Not specified: Masters Thesis or Doctoral Dissertation

Council of Science Editors:

Anumolu P. Computational Modeling and Optimization of a Novel Shock Tube to Study Blast Induced Traumatic Brain Injury. [Thesis]. Texas A&M University; 2014. Available from: http://hdl.handle.net/1969.1/153530

Note: this citation may be lacking information needed for this citation format:
Not specified: Masters Thesis or Doctoral Dissertation


University of Illinois – Chicago

2. Kanagaraj, Johnwesly A. Cellular Reparative Effects of Poloxamer P188 in Blunt Force Trauma to Brain Tissue.

Degree: 2016, University of Illinois – Chicago

Blast–induced traumatic brain injury (bTBI) is a neurological dysfunction that can result from a sudden exposure to blunt force and leading to adverse health consequences. Currently, there are no treatment or preventive measures that specifically target TBI. Several hypotheses have been formulated to explain such injury, including the generation of microcavitation (e.g., microbubbles) in the brain that subsequently collapses with high pressure causing both physically and biochemically adverse effects. This study was designed to explore and elucidate potential therapeutic effects of surfactants (poloxamers P188) to partially repair the damaged brain tissue due to bTBI. A controlled electrical discharge system was designed and validated to generate microbubbles of 20 to 30 µm in size. Using this system, we tested the hypothesis that triblock surfactants poloxamers can partially rescue astrocytes exposed to collapse of microbubbles. Immediate impact of collapse of microbubbles was to create a crater-like region in which the cells detached from the substrate. Of the cells that survived the initial mechanical insult at the periphery of the crater, we monitored the calcium dynamics and production of reactive oxygen species (ROS) using fluorescence microscopy. Based on our results, we report the poloxamers are capable of rescuing partially damaged astrocytes and restore the cellular functionality. P188 has been shown to seal the damaged cell membrane and facilitate to recover the membrane integrity. Since P188 is FDA-approved, the polymeric compounds may offer a potential therapeutic treatment for those exposed to blunt force trauma. Advisors/Committee Members: Cho, Michael (advisor).

Subjects/Keywords: bTBI; poloxamers; microbubbles; astrocytes; calcium dynamics; reactive oxygen species; fluorescent microscopy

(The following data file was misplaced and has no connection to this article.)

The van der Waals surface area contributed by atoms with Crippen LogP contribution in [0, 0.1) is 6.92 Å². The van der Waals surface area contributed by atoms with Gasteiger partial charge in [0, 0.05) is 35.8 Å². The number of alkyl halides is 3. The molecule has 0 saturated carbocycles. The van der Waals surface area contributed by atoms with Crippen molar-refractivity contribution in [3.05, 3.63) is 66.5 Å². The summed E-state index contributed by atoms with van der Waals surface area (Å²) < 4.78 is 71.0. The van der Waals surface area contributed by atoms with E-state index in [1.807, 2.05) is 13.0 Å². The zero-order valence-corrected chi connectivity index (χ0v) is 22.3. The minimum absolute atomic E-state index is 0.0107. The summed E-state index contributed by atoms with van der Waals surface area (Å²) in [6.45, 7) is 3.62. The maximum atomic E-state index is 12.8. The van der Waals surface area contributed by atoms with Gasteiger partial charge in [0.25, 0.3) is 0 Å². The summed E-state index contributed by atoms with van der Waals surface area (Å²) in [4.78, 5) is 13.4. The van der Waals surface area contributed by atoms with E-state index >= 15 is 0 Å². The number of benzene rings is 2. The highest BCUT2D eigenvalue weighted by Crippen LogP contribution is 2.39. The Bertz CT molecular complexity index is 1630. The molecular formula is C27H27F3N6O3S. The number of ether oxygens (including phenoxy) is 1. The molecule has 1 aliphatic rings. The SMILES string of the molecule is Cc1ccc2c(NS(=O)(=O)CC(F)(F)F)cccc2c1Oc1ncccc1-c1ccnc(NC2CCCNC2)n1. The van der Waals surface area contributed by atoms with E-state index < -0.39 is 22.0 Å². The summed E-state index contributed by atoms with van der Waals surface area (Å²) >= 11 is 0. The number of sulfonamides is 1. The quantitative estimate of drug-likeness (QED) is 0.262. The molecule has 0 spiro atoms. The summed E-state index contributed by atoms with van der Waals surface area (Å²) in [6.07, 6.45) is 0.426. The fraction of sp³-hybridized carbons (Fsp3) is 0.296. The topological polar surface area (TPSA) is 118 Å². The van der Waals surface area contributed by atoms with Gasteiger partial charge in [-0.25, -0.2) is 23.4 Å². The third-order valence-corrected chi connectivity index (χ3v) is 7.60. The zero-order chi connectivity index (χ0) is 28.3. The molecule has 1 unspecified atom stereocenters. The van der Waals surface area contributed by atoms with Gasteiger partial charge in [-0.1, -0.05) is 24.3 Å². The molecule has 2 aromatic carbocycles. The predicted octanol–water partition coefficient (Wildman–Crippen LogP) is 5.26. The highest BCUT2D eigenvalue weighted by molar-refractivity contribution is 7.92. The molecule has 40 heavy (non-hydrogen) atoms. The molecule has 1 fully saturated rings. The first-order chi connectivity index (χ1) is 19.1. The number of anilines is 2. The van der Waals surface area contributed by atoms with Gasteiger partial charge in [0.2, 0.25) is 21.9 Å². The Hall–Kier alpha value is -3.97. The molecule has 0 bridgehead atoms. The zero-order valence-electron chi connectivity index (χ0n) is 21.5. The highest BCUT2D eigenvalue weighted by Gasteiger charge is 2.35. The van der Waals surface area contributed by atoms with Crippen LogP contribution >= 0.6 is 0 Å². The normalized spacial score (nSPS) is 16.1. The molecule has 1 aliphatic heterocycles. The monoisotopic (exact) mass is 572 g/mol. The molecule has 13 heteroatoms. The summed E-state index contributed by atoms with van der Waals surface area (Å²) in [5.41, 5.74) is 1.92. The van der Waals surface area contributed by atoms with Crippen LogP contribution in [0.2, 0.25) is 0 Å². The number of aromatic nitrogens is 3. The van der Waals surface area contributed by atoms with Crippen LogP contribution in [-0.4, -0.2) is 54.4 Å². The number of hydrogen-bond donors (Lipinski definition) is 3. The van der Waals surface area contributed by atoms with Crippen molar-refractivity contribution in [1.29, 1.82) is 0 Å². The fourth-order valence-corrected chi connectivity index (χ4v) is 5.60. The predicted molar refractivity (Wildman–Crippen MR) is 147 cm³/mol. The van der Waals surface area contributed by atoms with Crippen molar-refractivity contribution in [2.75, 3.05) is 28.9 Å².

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APA · Chicago · MLA · Vancouver · CSE | Export to Zotero / EndNote / Reference Manager

APA (6th Edition):

Kanagaraj, J. A. (2016). Cellular Reparative Effects of Poloxamer P188 in Blunt Force Trauma to Brain Tissue. (Thesis). University of Illinois – Chicago. Retrieved from http://hdl.handle.net/10027/20913

Note: this citation may be lacking information needed for this citation format:
Not specified: Masters Thesis or Doctoral Dissertation

Chicago Manual of Style (16th Edition):

Kanagaraj, Johnwesly A. “Cellular Reparative Effects of Poloxamer P188 in Blunt Force Trauma to Brain Tissue.” 2016. Thesis, University of Illinois – Chicago. Accessed September 22, 2019. http://hdl.handle.net/10027/20913.

Note: this citation may be lacking information needed for this citation format:
Not specified: Masters Thesis or Doctoral Dissertation

MLA Handbook (7th Edition):

Kanagaraj, Johnwesly A. “Cellular Reparative Effects of Poloxamer P188 in Blunt Force Trauma to Brain Tissue.” 2016. Web. 22 Sep 2019.

Vancouver:

Kanagaraj JA. Cellular Reparative Effects of Poloxamer P188 in Blunt Force Trauma to Brain Tissue. [Internet] [Thesis]. University of Illinois – Chicago; 2016. [cited 2019 Sep 22]. Available from: http://hdl.handle.net/10027/20913.

Note: this citation may be lacking information needed for this citation format:
Not specified: Masters Thesis or Doctoral Dissertation

Council of Science Editors:

Kanagaraj JA. Cellular Reparative Effects of Poloxamer P188 in Blunt Force Trauma to Brain Tissue. [Thesis]. University of Illinois – Chicago; 2016. Available from: http://hdl.handle.net/10027/20913

Note: this citation may be lacking information needed for this citation format:
Not specified: Masters Thesis or Doctoral Dissertation